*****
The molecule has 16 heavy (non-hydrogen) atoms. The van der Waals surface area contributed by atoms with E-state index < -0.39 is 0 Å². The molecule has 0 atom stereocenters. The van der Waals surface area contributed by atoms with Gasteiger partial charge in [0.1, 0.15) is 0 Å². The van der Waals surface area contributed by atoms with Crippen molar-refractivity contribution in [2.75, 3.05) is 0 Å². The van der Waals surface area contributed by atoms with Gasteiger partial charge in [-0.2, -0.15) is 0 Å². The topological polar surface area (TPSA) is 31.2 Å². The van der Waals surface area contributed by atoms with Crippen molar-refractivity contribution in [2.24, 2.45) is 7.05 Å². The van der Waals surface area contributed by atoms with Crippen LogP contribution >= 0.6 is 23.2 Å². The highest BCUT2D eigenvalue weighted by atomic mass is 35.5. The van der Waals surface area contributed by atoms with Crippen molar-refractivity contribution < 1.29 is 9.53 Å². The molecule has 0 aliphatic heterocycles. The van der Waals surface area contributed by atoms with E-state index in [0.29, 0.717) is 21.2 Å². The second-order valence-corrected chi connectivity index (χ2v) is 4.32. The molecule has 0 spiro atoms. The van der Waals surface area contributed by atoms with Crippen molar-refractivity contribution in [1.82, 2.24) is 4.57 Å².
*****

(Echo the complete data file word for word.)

The molecule has 16 heavy (non-hydrogen) atoms. The van der Waals surface area contributed by atoms with E-state index < -0.39 is 0 Å². The molecule has 0 atom stereocenters. The van der Waals surface area contributed by atoms with Gasteiger partial charge in [0.1, 0.15) is 0 Å². The van der Waals surface area contributed by atoms with Crippen molar-refractivity contribution in [2.75, 3.05) is 0 Å². The van der Waals surface area contributed by atoms with Gasteiger partial charge in [-0.2, -0.15) is 0 Å². The topological polar surface area (TPSA) is 31.2 Å². The van der Waals surface area contributed by atoms with Crippen molar-refractivity contribution in [2.24, 2.45) is 7.05 Å². The van der Waals surface area contributed by atoms with Crippen LogP contribution >= 0.6 is 23.2 Å². The highest BCUT2D eigenvalue weighted by atomic mass is 35.5. The van der Waals surface area contributed by atoms with Crippen molar-refractivity contribution < 1.29 is 9.53 Å². The molecule has 0 aliphatic heterocycles. The van der Waals surface area contributed by atoms with E-state index in [0.29, 0.717) is 21.2 Å². The second-order valence-corrected chi connectivity index (χ2v) is 4.32. The molecule has 0 spiro atoms. The van der Waals surface area contributed by atoms with Crippen molar-refractivity contribution in [1.82, 2.24) is 4.57 Å².